The ongoing state budget crisis and the rapid growth of wind energy in Oklahoma in the past decade has reached an inflection point at the state Capitol, with energy industry heavyweights debating the future of incentives for renewable energy.
Both sides have dug in. Competing billboards dotting highways in Oklahoma City tout the benefits of wind energy or blast the cost of incentives to the state budget. Lobbyists are bending the ear of anyone who will listen at the Capitol. Left in the middle are lawmakers and Gov. Mary Fallin, who have to close a budget hole of $1.3 billion by the end of May.
But behind the glowing wind industry studies and doom-and-gloom predictions by wind incentive opponents are real questions about how existing state incentives for wind energy are working and the long-term effects on local schools and the state budget.
Legislators have little clarity on how to best end or modify incentives that forego an increasing share of the state’s revenue.
Some groups, such as the Oklahoma Public School Resource Center and economists from Oklahoma State University, have performed preliminary analyses of wind incentives, but concede that more study is needed. Meanwhile, the state’s Incentive Evaluation Commission is just getting started with its comprehensive review of economic development incentives. The commission is expected to release its first list of incentives to study at its next meeting in May.
It’s even hard to get agreement on just which state incentives for wind should be under review. The Wind Coalition, which counts wind developers and utilities among its members, said the wind industry voluntarily gave up half its state incentives in last year’s legislative session. Lawmakers ended a five-year property tax exemption for wind farms and reaffirmed a sunset date of Jan. 1, 2021, for a half-cent tax credit for electricity from zero-emissions sources.
The Windfall Coalition, which formed earlier this year against wind incentives, said the wind industry also qualifies for other general incentives such as a manufacturing sales tax exemption and the Investment/New Jobs Tax Credit. Including those exemptions and credits in the mix amounts to a giant giveaway to the wind industry, the Windfall Coalition said. The group’s members include Continental Resources Inc. founder and CEO Harold Hamm, former OGE Energy Corp. Chairman and CEO Pete Delaney and Jeff McDougall, president and owner of JMA Energy Co.
Delaney, who retired from OGE Energy last summer, said removing state incentives won’t mean the end of wind in Oklahoma. The recent renewal and phase-down of the federal production tax credit – worth 2.3 cents per kilowatt hour – means wind projects will still locate in the state, he said.
Adding to the confusion is a lack of data, a perennial issue for those studying the effectiveness of state economic development incentives. Many state incentives were designed without built-in evaluation mechanisms or have failed to capture rapid changes or growth in a particular industry, said Jay Moon, president and CEO of the Mississippi Manufacturers Association.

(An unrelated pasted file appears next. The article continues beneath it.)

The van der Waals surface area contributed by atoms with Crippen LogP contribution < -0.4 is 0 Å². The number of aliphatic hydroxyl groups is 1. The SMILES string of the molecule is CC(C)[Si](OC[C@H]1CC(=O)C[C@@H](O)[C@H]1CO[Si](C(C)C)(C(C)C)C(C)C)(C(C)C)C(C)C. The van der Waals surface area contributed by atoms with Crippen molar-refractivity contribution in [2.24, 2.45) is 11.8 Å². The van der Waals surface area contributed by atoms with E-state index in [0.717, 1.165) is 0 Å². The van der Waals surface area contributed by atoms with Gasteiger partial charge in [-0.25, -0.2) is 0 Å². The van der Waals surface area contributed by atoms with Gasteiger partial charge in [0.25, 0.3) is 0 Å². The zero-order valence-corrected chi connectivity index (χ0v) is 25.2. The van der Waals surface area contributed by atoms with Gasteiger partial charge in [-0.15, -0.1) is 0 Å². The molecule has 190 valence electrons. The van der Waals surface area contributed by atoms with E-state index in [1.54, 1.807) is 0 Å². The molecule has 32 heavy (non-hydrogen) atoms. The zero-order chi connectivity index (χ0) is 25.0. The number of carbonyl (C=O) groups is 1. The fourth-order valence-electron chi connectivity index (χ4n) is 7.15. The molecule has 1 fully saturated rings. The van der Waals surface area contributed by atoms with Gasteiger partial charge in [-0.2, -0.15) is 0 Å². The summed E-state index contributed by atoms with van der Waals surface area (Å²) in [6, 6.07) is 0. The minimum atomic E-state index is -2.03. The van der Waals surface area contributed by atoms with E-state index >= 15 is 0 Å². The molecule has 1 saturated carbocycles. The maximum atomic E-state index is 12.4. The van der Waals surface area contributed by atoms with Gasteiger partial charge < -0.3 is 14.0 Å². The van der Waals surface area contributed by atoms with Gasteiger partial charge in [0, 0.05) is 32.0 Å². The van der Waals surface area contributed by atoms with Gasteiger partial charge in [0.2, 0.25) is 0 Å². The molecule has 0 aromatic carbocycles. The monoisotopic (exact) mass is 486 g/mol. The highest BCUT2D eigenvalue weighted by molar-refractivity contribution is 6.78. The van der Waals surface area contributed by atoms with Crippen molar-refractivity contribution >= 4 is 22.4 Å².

“The public needs to understand what you’re doing with their resources,” said Moon, who gave a presentation last week before the Oklahoma Incentive Evaluation Commission. “Once you tell them what you’re doing, you show them the benefits and you show how it’s helping them, I think they are more than willing to understand how to make those commitments happen. You are open, you are accountable, and you are transparent, and you show those benefits.”
While the wind industry and wind-incentive detractors might disagree on the effectiveness of incentives, there can be no argument on how much growth has come in the past dozen years. With more than 5,100 megawatts and 39 wind farms, Oklahoma ranked fourth among the states for the amount of wind capacity by the end of 2015. Wind generation – from 2,800 turbines – provided 18 percent of the state’s electricity last year.
Wind industry representatives concede wind is no longer in an infancy stage that needs a boost from Oklahoma to get started. But they worry discussions at the Capitol over ending wind incentive programs earlier than expected would chill investment in the state and spur prospective developments to locate instead in Texas and Kansas, where the wind is just as plentiful and state incentives are also available.
“Changing the rules again by altering the zero-emissions tax credit before its sunset date will put a freeze on investments in Oklahoma, at a time when diversifying Oklahoma’s energy industry is becoming increasingly necessary,” said Steve Vavrik, chief commercial officer at Apex Clean Energy.
Others, such as Preston Doerflinger, the governor’s finance secretary, said their projections show wind incentives could balloon to “hundreds of millions” in the next few years. Doerflinger called the zero-emissions tax credit “one of the biggest financial liabilities that we as a state face today.”
“This industry is here to stay, and it produces a clean, quality commodity that is profitable,” Doerflinger said. “I just think it’s capable of doing that without a government subsidy.”
Zero-emissions tax credit